From yesterday's Philadelphia Inquirer:
High school feels different in the big white mansion at the edge of the Navy Yard - no desks in rows. No 47-minute class periods. No warnings to remove the hat, put the cellphone away, take the exam seriously.The curriculum?
Instead, small groups of students are designing their own workshop space. They're drawing up more efficient bus routes for the Philadelphia School District. Their teachers act as mentors, sounding boards, not lecturers.
The premise? American high schools are broken.
...a challenging curriculum built on student interests through hands-on projects. It means fostering strong relationships that form the underpinnings of everything."No desks in rows"; teachers who are "mentors, not lecturers"; "hands-on projects"--why does "innovative" classroom boilerplate, ubiquitous in our "model" schools, continue to be front page news?
There may be no Algebra 2 or English 4 at the workshop, but students learn the essential skills they need from those courses - solving simultaneous equations, interpreting complicated texts.
The current school of the week is the Sustainability Workshop, an alternative senior-year program inspired by a West Philadelphia after-school program whose students "have been building hybrid cars and winning important competitions for more than a decade" and whose members "want to turn the workshop into a full-fledged school... by 2013." Currently, 28 students attend, selected based on their attendance and behavior records. Their academic skills, one teacher says, "are all over the map."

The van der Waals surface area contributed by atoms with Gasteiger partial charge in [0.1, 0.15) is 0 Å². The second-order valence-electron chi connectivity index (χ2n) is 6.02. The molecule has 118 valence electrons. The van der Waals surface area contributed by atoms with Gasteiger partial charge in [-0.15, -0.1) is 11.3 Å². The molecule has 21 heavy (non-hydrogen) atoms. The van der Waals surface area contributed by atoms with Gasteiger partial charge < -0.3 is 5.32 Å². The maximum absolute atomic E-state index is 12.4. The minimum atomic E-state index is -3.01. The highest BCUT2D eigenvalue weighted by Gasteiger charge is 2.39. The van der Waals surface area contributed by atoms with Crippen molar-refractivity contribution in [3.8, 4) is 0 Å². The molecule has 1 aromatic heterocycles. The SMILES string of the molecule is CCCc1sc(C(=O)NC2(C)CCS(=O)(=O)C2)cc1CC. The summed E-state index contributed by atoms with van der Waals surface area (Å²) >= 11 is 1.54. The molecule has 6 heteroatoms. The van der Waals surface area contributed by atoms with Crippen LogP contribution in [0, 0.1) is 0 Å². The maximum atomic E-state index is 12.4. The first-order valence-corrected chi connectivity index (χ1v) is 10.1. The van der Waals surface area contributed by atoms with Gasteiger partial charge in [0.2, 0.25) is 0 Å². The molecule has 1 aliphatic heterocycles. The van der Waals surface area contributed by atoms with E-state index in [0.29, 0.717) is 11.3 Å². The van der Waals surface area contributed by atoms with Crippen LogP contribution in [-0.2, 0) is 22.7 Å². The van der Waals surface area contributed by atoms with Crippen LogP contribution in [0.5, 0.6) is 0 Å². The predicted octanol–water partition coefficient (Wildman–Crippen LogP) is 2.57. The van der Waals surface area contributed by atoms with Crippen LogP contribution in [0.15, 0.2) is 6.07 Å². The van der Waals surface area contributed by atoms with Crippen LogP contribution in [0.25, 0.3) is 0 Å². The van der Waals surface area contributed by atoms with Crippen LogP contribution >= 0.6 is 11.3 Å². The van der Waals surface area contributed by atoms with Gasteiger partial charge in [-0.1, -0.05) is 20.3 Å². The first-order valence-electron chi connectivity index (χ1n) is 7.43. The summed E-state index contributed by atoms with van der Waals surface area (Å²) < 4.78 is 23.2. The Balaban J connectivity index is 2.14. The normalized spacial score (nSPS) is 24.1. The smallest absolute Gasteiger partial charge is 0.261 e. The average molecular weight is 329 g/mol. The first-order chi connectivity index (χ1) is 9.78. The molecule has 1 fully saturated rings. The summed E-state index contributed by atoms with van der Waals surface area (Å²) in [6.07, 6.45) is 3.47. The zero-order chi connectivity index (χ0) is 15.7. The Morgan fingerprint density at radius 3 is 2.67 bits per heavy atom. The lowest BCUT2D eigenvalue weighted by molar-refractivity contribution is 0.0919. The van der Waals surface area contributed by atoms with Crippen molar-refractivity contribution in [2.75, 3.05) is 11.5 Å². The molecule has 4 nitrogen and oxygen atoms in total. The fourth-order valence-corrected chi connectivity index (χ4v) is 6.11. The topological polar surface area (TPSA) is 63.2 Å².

Naturally, the school has attracted all sorts of premature attention--well before any efficacy results could possibly surface:
Three months in, the school has garnered national buzz and attracted more than $500,000 in private funding from the Barra Foundation, the Greater Philadelphia Innovation Cluster, and others.Says Andrew Zwicker of the Princeton Physics Plasma Laboratory and "associate director of education and workforce development for the innovation cluster": "It is so clearly the future of education. Or at least it should be."
Deep thinkers are already gushing over the workshop.
Before jumping to these apparently foregone conclusions, the founders and the funders should first seek out reliable data on whether it's more effective to replace the seqential math pedagogy that is still in use by the many countries whose high schoolers outperform ours with an ad hoc "just in time" approach to advanced topics like simultaneous equations. And by reliable, I mean data that takes into account selection biases--of the sort you might find when 28 self-selected and behaviorally screened applicants opt against their typically terrible local high schools in favor of a brand new, well-funded program with a much higher (and more highly qualified) teacher to student ratio. The persistence of traditional math taught badly, as Barry Garelick has pointed out, doesn't mean we should give up on trying to teach it properly.